The world of work is gearing up for the Fourth Industrial Revolution (4IR), the era of high-speed internet, artificial intelligence (AI), big data analytics, and cloud technology. The impact of these new technologies go far beyond the production line. Experts have been discussing the impact of 4IR on the human workforce, considering aspects such as reskilling and the extent of automation.

While the importance of 4IR in the way we do business is unquestionable, there are other, equally meaningful ways that these new technologies are affecting lives. Institutions have been working on ways to use them for the greater good, coming up with humanitarian applications for various sectors.

A stronger culture

The documentation of human culture and history are constantly threatened by the erosion and destruction of artifacts. For instance, the fire that engulfed the Brazil National Museum in 2018 razed the country’s oldest human fossil and a 5.5-ton meteorite that was almost 300 years old. Through 4IR technologies, both preservative and preventive applications are being developed to protect these priceless treasures.  

During the Huawei Asia-Pacific Innovation Day held last September 3, Li Huabiao, director of the data management and analysis center for the National Museum of China discussed their Smart National Museum Project. Using big data, the Internet of Things (IoT), and AI, they are able to create personalized environments for each specimen and even identify potential threats, such as fires, which can cause damage to the infrastructure.

Preservation of written tradition is also underway. For instance, one work being done under the Time Machine project is the digitization of physical manuscripts stored in archives and museums. In 2018, they even developed an algorithm which could outperform humans in transcribing ancient Venetian documents.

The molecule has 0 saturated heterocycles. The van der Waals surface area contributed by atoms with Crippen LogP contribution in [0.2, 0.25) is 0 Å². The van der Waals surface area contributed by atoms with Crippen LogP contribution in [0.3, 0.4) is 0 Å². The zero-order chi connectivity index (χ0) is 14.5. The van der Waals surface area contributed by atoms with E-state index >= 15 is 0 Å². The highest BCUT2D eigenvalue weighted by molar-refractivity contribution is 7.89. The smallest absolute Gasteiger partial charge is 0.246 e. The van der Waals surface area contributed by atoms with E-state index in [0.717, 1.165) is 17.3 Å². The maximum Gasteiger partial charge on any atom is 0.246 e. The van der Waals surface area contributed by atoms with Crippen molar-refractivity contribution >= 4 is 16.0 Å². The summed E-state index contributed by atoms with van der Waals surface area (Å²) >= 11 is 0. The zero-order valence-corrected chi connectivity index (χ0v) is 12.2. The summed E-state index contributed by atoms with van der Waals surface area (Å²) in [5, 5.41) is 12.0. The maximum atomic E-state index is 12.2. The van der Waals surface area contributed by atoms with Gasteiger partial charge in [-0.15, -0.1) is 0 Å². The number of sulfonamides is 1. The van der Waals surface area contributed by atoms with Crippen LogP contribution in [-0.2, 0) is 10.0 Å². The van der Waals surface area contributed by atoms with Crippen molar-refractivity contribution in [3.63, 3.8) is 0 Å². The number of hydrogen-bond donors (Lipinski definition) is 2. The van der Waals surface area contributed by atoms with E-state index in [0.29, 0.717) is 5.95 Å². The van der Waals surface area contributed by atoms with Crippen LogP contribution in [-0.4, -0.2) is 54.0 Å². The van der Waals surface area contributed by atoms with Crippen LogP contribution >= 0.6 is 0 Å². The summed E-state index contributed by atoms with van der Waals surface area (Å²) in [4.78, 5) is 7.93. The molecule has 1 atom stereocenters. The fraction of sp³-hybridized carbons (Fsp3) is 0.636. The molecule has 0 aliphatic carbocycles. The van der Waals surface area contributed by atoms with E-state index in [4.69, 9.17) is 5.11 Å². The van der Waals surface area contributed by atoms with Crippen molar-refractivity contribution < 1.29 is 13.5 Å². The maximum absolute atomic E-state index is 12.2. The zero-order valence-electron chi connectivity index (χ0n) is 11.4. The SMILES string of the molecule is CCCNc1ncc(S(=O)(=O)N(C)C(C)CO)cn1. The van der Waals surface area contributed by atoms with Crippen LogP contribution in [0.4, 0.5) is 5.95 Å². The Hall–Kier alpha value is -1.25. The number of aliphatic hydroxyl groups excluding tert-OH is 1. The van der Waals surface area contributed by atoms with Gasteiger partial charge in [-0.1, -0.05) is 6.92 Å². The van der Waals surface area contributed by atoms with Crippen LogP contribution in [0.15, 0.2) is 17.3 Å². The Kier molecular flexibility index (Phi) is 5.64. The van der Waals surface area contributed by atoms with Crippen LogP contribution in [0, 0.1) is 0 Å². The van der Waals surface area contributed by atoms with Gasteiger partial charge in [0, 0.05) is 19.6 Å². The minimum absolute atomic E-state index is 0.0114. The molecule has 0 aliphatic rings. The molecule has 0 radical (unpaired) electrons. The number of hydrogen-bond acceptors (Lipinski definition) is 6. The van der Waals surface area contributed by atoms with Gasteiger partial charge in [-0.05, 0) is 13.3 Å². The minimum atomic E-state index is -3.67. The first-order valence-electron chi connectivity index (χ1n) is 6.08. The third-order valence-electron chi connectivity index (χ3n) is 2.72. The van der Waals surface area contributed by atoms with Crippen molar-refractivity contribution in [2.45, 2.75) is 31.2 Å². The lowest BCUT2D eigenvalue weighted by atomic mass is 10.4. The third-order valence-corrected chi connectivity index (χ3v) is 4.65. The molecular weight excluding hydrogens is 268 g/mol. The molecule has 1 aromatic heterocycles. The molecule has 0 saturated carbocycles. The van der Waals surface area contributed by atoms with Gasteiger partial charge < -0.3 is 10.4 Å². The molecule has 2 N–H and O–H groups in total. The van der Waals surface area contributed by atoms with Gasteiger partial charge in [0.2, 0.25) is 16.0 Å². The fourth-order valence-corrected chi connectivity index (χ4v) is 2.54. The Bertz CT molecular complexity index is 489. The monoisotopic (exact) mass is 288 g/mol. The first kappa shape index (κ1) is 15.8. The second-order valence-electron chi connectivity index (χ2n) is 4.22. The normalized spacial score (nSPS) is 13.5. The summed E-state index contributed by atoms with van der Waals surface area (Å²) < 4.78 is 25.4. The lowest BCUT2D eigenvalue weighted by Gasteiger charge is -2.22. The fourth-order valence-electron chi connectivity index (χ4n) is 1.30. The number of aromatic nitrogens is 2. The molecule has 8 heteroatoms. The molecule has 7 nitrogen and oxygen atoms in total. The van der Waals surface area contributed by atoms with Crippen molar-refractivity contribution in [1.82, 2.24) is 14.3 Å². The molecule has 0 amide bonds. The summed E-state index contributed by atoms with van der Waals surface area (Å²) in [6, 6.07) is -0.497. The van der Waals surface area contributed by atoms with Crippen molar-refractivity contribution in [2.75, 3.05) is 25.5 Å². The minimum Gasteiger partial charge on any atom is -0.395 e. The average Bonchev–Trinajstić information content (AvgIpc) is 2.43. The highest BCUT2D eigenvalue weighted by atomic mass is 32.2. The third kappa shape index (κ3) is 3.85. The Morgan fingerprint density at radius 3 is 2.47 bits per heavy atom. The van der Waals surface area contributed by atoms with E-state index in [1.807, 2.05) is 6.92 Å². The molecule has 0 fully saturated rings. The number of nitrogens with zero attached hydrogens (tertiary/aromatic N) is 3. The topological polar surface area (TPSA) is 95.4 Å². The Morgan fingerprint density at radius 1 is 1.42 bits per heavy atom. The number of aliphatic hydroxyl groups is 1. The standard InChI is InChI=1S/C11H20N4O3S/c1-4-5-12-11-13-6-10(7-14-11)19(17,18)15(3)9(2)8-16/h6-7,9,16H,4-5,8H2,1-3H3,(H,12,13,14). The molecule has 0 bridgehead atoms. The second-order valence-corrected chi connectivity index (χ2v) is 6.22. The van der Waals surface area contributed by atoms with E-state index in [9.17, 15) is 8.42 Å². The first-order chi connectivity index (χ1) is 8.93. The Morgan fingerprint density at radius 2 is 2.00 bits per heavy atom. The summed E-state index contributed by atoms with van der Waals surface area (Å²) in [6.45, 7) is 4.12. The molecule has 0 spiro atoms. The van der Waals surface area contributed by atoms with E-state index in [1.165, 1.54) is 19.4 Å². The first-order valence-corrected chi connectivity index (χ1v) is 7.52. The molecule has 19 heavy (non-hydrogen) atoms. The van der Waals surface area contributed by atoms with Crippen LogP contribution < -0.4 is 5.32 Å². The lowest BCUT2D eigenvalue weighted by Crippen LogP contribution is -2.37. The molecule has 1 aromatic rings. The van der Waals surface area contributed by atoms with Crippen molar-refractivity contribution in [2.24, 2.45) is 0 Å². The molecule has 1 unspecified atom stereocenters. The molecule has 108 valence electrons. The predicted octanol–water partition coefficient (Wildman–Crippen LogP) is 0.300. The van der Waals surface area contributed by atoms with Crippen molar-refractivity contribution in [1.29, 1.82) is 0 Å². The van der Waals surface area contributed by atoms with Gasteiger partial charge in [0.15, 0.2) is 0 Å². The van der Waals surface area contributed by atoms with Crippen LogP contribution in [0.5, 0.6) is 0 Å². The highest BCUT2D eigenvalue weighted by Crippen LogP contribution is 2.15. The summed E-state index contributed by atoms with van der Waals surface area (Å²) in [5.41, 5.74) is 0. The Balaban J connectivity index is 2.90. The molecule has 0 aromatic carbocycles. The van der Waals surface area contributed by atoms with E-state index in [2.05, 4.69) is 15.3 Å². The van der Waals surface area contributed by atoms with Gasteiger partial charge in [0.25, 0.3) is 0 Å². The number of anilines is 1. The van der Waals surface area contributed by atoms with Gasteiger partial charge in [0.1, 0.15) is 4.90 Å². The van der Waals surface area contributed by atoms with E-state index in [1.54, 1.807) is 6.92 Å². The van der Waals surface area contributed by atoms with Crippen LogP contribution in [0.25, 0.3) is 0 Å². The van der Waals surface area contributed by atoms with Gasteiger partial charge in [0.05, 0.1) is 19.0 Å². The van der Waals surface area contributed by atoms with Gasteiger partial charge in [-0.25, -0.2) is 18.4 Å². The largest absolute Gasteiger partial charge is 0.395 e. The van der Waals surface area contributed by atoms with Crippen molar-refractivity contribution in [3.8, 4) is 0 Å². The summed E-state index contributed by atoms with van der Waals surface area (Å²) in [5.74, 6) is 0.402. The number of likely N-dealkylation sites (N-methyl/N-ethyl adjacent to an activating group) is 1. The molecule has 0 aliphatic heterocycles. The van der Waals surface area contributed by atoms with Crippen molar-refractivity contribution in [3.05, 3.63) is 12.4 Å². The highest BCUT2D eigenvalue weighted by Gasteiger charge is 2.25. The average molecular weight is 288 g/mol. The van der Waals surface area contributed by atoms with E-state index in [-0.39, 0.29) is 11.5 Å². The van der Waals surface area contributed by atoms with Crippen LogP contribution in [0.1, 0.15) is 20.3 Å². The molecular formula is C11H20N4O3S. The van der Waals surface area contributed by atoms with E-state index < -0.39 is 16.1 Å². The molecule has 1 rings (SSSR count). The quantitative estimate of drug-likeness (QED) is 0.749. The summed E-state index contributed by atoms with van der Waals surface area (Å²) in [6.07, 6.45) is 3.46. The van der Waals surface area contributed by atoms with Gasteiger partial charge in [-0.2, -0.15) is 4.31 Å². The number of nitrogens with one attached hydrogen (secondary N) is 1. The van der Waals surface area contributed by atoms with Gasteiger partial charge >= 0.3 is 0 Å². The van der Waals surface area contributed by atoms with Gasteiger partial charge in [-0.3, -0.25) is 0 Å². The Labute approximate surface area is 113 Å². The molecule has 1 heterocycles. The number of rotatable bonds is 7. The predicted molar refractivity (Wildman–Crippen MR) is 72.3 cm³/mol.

These technologies can also be used to build the past– or at least, a comprehensive, intelligent simulation of it. The Venice Time Machine project, a prototype of Time Machine, reconstructed the evolution of the Rialto district over 1000 years, the first of its kind in the world. Time Machine aims to create a simulation of 2000 years of European history.

“Any records that were kept before 2000 basically don’t exist, because we have no means of viewing them,” said Frédéric Kaplan, Director of EPFL’s Digital Humanities Laboratory, in a separate article. “We urgently need to bring our archives into the digital age. We mustn’t lose contact with the past.”

A smarter planet

While these efforts have only demonstrated the need to preserve the past, it is just as important to think about the future. Experts across various industries have been creating solutions for the different ways that the planet is being destroyed.

Take this IoT rain gauge from James Cook University that throws climate data to the cloud. By providing an inexpensive way for farmers to access such information in real time, they are not only guiding them through farming cycles but also preventing harmful chemicals from flowing into the ocean. Fertilizer run-offs often create damage to marine ecosystems such as the Great Barrier Reef, which recently has been showing great signs of deterioration. 

In India, the International Union for Conservation of Nature (IUCN) has created a centralized database of run-ins between humans and wild elephants. By analyzing trends such as hotspots and the average time of occurrence, appropriate authorities are able to formulate preventive measures for any more encounters. 

“You have an area with many incidents where elephants break houses to get the grain stored in there,” said Dr. Aditya Gangadharan, subregional support officer for the South Asia IUCN, India Country Program. “Now you know that there’s this hotspot for this particular reason, it’s been happening over these years, and so this is where we can focus on improved storage facilities.”

A more hopeful future

4IR tech-driven humanitarian efforts span across different sectors. The Clooney Justice Foundation uses an app in their TrialWatch® project to help monitor for human rights violations in courtrooms all over the world, with the data being collected and analyzed to build a justice rank index. 


StorySign analyzes photos of printed text and translates it into sign language through a kid-friendly avatar, helping deaf children develop vital reading skills.

With such powerful technology at our fingertips, the possibilities are truly endless. But ultimately, it is political will that will keep the ball rolling for efforts outside the realm of business.

“Technology is one thing, but it can’t solve everything,” said Professor Xiang Wei, foundation professor and head of discipline of IoT Engineering at James Cook University. “We’ve been using very powerful artificial intelligence and internet of things technology to collect useful information and provide a very powerful predictive engine. But so what?”

“Eventually, it comes down to impact… People like you and me have to take practice.”